2015 was the year in which network functions virtualization (NFV) got some real lift-off, and SDxCentral was right outside this fledgling’s nest, recording its every (adorable?) move.
Strained metaphors aside, by 2020 the combined revenue for NFV, software-defined networking (SDN), and other software-based network initiatives will exceed $105 billion per annum, according to our own 2015 SDxCentral “SDN and NFV Market Size Report.”
But NFV is really new. It only became defined in 2013. In 2015, one of the most-read stories on SDxCentral was “NFV and SDN: What’s the Difference Two Years Later?” The popularity of such stories is evidence that even engineers at major technology companies are scrambling to educate themselves about these new technologies.
The first major stirrings in NFV came in early March 2015 when Telefónica uploaded its own virtual infrastructure manager (VIM) and NFV orchestrator to a Github repository called OpenMANO. Telefónica is offering the code as a way to spur NFV development. This amounts to an open source version of an NFV management and orchestration (MANO) stack, Telefónica claims.
While real work began in 2015 on NFV MANO, our in-house analyst Scott Raynovich made the argument that the MANO model that was set up by the European Telecommunications Standards Institute (ETSI) has served its useful purpose. He says real-world NFV management is quickly morphing beyond the constraints of the ETSI diagram.
In terms of the work being done on the virtual network functions (VNFs) themselves, SDxCentral predicted in early 2015 that this would be the year when people started noticing the initial functions aren’t exactly polished, and that issues especially arise in OpenStack and Open vSwitch environments.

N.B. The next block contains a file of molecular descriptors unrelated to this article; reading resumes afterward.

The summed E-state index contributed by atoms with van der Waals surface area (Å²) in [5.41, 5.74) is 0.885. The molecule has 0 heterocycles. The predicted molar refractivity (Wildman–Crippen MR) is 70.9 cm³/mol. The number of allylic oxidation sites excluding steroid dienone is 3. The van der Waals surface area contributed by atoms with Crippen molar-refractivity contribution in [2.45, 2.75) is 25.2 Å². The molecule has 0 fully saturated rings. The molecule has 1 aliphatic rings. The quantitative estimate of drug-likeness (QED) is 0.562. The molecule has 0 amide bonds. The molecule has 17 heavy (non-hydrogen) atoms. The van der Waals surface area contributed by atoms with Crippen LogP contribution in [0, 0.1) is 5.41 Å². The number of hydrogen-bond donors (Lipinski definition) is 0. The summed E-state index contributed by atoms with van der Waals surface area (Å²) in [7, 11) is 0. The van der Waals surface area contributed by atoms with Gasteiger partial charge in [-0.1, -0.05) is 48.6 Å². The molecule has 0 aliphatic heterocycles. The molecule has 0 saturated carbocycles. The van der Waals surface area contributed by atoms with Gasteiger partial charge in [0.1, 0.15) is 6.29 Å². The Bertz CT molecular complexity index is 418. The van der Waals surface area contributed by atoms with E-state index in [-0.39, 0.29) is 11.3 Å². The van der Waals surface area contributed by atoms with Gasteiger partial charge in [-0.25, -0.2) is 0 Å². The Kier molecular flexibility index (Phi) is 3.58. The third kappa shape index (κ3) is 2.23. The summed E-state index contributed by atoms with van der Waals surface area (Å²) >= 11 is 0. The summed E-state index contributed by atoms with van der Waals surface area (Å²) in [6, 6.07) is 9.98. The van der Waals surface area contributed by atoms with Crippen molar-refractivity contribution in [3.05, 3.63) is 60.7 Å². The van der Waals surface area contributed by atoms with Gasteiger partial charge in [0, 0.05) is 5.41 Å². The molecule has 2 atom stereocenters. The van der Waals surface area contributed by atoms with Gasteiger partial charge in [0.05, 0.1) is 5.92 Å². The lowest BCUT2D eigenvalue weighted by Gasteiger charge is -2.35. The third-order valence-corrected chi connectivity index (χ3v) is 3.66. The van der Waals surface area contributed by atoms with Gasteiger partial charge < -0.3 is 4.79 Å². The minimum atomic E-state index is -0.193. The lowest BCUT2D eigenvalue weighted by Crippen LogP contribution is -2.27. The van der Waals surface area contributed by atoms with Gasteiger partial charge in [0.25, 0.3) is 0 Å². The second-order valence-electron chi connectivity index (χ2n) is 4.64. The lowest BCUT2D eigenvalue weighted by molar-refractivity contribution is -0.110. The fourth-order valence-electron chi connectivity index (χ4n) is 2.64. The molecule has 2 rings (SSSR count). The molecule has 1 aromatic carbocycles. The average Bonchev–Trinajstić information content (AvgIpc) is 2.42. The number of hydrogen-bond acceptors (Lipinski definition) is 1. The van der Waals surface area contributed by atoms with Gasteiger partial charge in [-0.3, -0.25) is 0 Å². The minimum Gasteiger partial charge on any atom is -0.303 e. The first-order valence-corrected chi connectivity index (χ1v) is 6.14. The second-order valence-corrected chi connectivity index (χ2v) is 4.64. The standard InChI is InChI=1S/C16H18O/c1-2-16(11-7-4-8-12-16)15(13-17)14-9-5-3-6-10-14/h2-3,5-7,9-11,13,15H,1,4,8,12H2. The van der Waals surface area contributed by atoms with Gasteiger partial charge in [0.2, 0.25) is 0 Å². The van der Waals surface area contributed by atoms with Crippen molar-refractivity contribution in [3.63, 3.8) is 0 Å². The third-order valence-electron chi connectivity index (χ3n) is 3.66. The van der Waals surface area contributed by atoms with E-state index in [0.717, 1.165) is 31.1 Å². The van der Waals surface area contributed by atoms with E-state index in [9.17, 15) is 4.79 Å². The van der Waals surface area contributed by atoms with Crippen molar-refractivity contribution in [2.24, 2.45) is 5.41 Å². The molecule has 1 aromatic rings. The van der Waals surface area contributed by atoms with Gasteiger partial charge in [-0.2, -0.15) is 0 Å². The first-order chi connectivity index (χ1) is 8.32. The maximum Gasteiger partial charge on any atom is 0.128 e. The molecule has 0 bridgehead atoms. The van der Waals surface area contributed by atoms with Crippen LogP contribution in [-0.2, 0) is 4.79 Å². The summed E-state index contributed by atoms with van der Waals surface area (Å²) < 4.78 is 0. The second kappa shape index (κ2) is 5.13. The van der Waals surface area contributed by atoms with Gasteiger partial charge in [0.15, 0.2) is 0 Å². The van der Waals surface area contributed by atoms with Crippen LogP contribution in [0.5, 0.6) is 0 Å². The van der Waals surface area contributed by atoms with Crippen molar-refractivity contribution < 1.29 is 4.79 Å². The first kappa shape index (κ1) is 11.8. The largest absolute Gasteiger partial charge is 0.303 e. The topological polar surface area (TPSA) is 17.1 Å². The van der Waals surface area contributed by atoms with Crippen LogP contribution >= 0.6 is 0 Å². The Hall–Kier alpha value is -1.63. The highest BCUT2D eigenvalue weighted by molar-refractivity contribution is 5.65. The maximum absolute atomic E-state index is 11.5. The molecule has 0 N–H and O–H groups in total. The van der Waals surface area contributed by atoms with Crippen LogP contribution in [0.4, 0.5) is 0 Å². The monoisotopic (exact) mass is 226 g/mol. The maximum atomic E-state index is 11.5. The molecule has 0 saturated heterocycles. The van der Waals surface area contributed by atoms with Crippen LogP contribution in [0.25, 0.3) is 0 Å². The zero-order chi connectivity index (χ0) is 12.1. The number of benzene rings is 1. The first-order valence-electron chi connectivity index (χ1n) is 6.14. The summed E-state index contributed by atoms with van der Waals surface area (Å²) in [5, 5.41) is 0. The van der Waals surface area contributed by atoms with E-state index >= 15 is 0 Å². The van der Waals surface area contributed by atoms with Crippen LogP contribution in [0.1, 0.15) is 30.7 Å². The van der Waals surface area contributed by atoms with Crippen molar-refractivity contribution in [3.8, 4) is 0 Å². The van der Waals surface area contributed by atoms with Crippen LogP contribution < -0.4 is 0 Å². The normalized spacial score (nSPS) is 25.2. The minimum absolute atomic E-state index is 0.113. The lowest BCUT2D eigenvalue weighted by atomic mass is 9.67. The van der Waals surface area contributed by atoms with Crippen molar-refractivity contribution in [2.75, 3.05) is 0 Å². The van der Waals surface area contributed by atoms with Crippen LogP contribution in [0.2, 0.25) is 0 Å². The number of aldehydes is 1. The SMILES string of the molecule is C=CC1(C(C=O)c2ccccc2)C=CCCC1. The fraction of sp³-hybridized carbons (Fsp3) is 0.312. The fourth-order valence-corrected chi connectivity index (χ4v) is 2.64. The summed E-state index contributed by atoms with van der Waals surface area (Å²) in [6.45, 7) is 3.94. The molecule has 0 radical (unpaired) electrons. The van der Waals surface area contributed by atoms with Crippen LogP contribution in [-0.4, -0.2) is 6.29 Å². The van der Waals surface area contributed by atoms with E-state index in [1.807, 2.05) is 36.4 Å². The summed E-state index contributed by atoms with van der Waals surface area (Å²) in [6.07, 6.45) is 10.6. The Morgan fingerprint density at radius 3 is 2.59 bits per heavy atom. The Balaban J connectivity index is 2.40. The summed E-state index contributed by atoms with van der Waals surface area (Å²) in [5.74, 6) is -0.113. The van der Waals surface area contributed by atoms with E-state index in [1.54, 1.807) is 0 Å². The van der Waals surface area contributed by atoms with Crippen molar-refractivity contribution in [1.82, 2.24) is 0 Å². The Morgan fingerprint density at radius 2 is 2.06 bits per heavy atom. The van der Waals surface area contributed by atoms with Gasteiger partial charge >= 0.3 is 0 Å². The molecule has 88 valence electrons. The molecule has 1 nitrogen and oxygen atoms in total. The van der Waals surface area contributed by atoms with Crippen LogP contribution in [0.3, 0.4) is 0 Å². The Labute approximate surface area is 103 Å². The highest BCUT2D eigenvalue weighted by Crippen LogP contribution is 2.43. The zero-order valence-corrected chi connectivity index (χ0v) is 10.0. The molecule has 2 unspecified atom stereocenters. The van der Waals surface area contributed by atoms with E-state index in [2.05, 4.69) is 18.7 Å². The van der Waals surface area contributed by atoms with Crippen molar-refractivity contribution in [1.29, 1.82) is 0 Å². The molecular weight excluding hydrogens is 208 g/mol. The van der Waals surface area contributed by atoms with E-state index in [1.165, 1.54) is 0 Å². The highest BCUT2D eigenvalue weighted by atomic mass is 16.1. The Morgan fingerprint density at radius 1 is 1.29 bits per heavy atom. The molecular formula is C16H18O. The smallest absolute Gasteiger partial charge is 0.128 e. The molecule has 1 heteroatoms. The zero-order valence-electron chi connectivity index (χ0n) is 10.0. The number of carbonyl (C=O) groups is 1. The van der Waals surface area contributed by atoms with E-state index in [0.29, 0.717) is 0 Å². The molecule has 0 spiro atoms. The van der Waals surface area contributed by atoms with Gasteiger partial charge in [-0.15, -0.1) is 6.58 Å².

Sure enough, at SDN & OpenFlow Congress in Germany in October, Axel Clauberg said the cloud VPN service Deutsche Telekom (DT) launched in March “was difficult.” The VPN service is based on OpenStack. Also at the OpenFlow conference, OpenStack came under fire for lagging behind the needs of NFV deployments. If OpenStack can’t do the job, other alternatives could emerge, ranging from proprietary technology to another open source group, such as OPNFV, filling the void.
VMware may have seen these problems with OpenStack coming down the pike. Back in March, David Wright, vice president of operations for VMware’s Telco NFV group, told SDxCentral he doesn’t believe carriers are ready for OpenStack, and a better approach would be to use VMware’s new vCloud NFV. Later in the year, VMware announced new functions for vCloud NFV, which now supports more than 40 VNFs from 30 different vendors.
A lot of NFV activity is happening in Europe, led by providers such as DT and Telefónica. DT is transitioning its European network to all-IP, laying the groundwork for NFV, and Telefónica is implementing its Unica project, a network makeover centered on NFV.
In the United States, AT&T was prominent in 2015. AT&T advanced its Network on Demand project, which uses NFV to create faster on-demand services. It named some specific vendors it’s working with, including Brocade, Cisco, and Juniper Networks, which are helping the carrier with virtual routers, virtual customer premises equipment (vCPE), and other VNFs. AT&T is also making the lowest layers of its network more flexible, which it calls “pushing NFV down the stack.”
This revamping of Layers 1-3 of networks was a trend in 2015. The logic is: In order to move quickly with their SDN and NFV goals, operators’ entire networks need to be more agile, including the lower layers of the OSI model.
Lastly, 2015 saw a couple of companies create portals to promote VNFs. Masergy launched its Virtual f(n), which it compared to a mobile app store for enterprise customers with products such as virtual routers and firewalls. And Hewlett Packard Enterprise (HPE) went live with its OpenNFV Solution Portal, providing communications service providers access to a catalogue of more than 60 VNFs from its HPE OpenNFV partners. HPE ended the year on a sour note, though, as Telefónica reportedly dropped the vendor from its NFV plans.
If there was one thing frequently mentioned at conferences and in interviews in 2015 it was how fast NFV technology is moving. This market is maturing fast, and 2016 could be the year NFV really flies.